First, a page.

Tuesday, March 2, 2010

Vegetarian Cha-Siu Bao

Baozi, the delectible buns of Dim Sum fame, were for a long time my favorite Asian cuisine. When picking out shrimp of the hum bao was too much for me, I just gave up on eating them all together. What a shame. White fluffy dough, wonderful innards, just an amazing thing to put in ones mouth.

In fact, I started this blog with the intention of learning how to create Cha-Siu Bao, and because we still have not toiveled (kashered) any meat pans, I have decided to make a vegetarian version. Cha-Siu bao could best be translated as BBQ Pork Bun, and are a favorite of many Chinese dim sum enthusiasts. Bao as a food is said to have first been made nearly two thousand years ago, with various forms cropping up in the Northern and Southern regions. This particular bao, which means wrapping or bun, that we are making today hails from Southern China, as it has a sweet flavor and is filled with Cha-Siu, which is Cantonese Cuisine. It gets its fluffiness from the two stages of rising, utilizing both baking powder as well as yeast. Watch the video for instructions- its the first flip usage! Enjoy!

1 3/4 Cups Hot Water
1/4 Cup Sugar
2 Tbsp Yeast
2 Tbsp Shortening
1 Tbsp Baking Powder
6 Cups Flower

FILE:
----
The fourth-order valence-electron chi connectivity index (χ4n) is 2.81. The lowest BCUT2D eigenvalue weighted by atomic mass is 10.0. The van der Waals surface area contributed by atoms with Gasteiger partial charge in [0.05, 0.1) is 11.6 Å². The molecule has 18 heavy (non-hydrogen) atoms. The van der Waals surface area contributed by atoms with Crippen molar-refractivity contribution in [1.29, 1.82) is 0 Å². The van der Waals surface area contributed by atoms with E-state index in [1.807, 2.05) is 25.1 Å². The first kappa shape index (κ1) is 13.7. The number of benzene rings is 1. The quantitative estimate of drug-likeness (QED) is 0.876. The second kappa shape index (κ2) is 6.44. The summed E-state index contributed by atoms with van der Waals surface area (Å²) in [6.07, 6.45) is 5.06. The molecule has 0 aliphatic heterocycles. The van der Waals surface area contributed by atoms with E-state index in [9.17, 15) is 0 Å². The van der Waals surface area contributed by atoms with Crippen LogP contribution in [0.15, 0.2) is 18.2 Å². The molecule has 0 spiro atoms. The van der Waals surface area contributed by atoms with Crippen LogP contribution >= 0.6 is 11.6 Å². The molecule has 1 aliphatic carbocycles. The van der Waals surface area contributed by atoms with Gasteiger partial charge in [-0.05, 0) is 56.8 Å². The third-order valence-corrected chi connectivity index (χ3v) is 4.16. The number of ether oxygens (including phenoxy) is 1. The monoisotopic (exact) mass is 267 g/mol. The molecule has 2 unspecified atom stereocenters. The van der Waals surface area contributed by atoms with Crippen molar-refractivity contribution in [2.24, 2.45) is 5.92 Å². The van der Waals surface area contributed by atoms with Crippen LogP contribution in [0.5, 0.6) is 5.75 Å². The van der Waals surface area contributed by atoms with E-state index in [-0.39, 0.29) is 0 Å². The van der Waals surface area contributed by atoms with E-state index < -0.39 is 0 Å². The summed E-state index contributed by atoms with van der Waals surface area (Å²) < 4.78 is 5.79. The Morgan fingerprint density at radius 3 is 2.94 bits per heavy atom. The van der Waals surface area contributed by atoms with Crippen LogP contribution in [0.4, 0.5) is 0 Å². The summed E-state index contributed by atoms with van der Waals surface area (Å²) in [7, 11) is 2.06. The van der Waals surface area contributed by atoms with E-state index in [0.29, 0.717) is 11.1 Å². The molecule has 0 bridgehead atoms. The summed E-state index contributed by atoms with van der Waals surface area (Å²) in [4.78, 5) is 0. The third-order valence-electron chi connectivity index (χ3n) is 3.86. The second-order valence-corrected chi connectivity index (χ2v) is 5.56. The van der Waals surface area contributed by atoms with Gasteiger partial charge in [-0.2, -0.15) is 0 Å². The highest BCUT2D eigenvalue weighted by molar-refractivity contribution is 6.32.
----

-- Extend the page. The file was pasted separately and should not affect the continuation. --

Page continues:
1 Small Onion Chopped
1 Bag Morning Star Strips

(Double from this point on because you are doing this sauce twice)
1 Tbsp Sesame Oil
1 Tbsp Honey
2 Tbsp Soy Sauce
2 Tbsp Rice Wine
1/4 Cup Hoison Sauce
1 Tbsp Brown Sugar
Red Food Dye (optional)

(The second time we need that sauce thicker and different)
1 tbsp Minced Ginger
1 tbsp Flour


  1. This looks quite good! I'll definitely have to give it a try in the future.

    One suggestion for a future meal: something that incorporates enokitake mushrooms!

  2. I have never used them before, but they look so fun!
    They have them at a few places in Boston that I have seen. So expensive. What do they taste like?

  3. On their own, it is mostly a texture rather than flavor thing, they are sort of like bean sprouts. I had them pretty often in Sichuan. They were served cold and marinated in a pretty simple sauce - they tasted very similar to the Korean side dish kongnamul (bean sprouts in sesame oil). A few sites have pretty excellent recipes for enokitake:


  4. I love Kongnamul, so much more than kim chi when all of those salads would come out.

  5. I've watched this video twice now, thank you so much for posting such an inventive recipe! signed Peaceful Table